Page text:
He reiterated that States had the primary responsibility to provide people with protection and aid. The Council must pursue its monitoring of constraints and, where necessary, take measures to eliminate obstacles. On the normative framework, he said that, with private security companies playing a more important role in conflict situations, those also must abide by and respect international norms. He welcomed the recent signature of an international code of conduct by some 60 such companies. That code should be regarded as integral to a series of initiatives. The “Montreux Document” reminded States of the relevant international obligations and good practices relating to private military and security companies in conflict situations.
MERON REUBEN (Israel) expressed his Government’s deep commitment to protecting civilians. The international community continued to face difficult operational, humanitarian and moral dilemmas in ensuring civilians’ protection in armed conflict. Foremost among those was the new phenomenon of asymmetric warfare, which blurred the distinction between combatants and civilians under the laws of armed conflict. In the Middle East, regular armies were fighting terrorists or guerrilla organizations that deliberately operated within, and in the vicinity of, civilian populations. That had produced a “horrific” transformation of the civilian landscape, with religious institutions becoming rocket launch pads and hospitals being used as weapons storage facilities. He urged the Council to seriously consider the nature of such warfare.
In the Gaza Strip, he continued, Hamas launched rockets at Israeli towns from densely populated areas, as had been seen last week. In Lebanon, Hizbullah deployed weapons and built military infrastructure within the fabric of civilian life, endangering the Lebanese population. Israel, fully in conformity with its international obligations, sought to protect civilians while it pursued terrorists hiding among them. Israel employed many independent oversight mechanisms and placed a humanitarian affairs officer in every combat unit above the battalion level to minimize civilian casualties. Any candid assessment of the challenges involved in protection must balance several key principles, such as distinction and proportionality, military necessity and humanity. Israel’s efforts to facilitate humanitarian assistance in Gaza included relaxing restrictions imposed on the passage of civilian goods into that area.
ZAHIR TANIN (Afghanistan) said that, over the last two years, violence and insecurity had largely affected the security of the Afghan people. Thousands of civilians had lost their lives. “The increase in the number of civilian casualties has negatively affected the people’s trust in the prospect of peace, security and development in the country.” Although terrorists and extremists continued to conduct attacks from densely populated areas and use civilians as human shields, there had also been a number of “unfortunate, unintended casualties” resulting from the military operations and activities of international forces, as well as joint military operations. During the fist half of 2010, civilian casualties as a result of armed conflict had averaged 18 a day, a 31 per cent increase over the same period last year. 76 per cent of the incidents had been the result of the activities of the Taliban and Al-Qaida terrorist groups.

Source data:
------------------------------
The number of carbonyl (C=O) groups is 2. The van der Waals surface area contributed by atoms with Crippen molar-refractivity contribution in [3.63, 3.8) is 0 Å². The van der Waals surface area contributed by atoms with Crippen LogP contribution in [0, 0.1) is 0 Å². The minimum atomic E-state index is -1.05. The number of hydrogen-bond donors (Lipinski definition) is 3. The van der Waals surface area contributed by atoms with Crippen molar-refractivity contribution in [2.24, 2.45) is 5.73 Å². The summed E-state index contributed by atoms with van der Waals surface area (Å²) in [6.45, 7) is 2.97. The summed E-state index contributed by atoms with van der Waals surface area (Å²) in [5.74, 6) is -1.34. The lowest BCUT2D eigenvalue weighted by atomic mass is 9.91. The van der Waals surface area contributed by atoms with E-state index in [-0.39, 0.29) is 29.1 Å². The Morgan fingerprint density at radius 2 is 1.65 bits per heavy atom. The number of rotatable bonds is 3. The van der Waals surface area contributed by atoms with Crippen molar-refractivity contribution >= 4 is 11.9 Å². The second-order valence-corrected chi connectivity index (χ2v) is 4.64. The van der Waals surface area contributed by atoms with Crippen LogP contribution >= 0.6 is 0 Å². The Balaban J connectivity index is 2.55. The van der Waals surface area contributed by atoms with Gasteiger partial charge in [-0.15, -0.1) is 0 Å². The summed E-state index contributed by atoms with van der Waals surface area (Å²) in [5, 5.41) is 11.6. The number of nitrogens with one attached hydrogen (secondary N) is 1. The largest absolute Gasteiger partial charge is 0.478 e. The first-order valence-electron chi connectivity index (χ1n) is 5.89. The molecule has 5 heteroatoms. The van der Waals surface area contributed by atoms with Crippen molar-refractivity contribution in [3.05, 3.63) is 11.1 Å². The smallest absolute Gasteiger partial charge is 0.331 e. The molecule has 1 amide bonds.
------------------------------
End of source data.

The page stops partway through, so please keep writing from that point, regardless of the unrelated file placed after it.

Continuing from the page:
He said protection of civilians during military operations was a shared responsibility and an international obligation. Increased coordination between international and Afghan forces during military operations and a greater cooperation between the international community and the Government was necessary for ensuring security of civilian populations. That had been a crucial point of discussion with Afghanistan’s international partners. Welcoming efforts by commanders of the North Atlantic Treaty Organization (NATO), he hoped that further necessary steps would be taken to safeguard the lives and rights of Afghan civilians. His country was committed to working with the international community to achieve lasting peace and stability in the country. The protection of civilians must be placed in the context of the emerging transition, by which Afghan national forces would begin to assume full responsibility by 2014.
Civilian protection was not confined to preventing civilian casualties, he said, but also required establishing lasting peace and stability. Afghanistan had completed 89 per cent of planned activities in the area of security and exceeded expectations in the growth of the national army and national police. In addition, his Government was engaged in a comprehensive outreach initiative. The Afghan-led peace process called upon the Taliban to lay down their arms and join the peace and reconciliation efforts. Engaging the armed opposition in peace talks and the creation of Afghanistan’s High Peace Council were significant steps towards strengthening peace and reconciliation efforts. “Our national reconciliation efforts are based on our growing responsibility to promote human rights, build trust and continue outreach to the people of Afghanistan,” he said.
GARY QUINLAN (Australia), underlining the need to ensure greater compliance with international humanitarian law, said he was concerned with the increased indiscriminate targeting of civilians by explosive weapons, including improvised explosive devices, and he supported the Secretary-General’s recommendation for further systematic data collection and analysis regarding such matters. He welcomed the entry into force of the Cluster Munitions Convention. He also supported the Secretary-General’s call to move away from a selective approach. Peacekeeping was but one tool; the most effective way to protect civilians was to prevent conflict.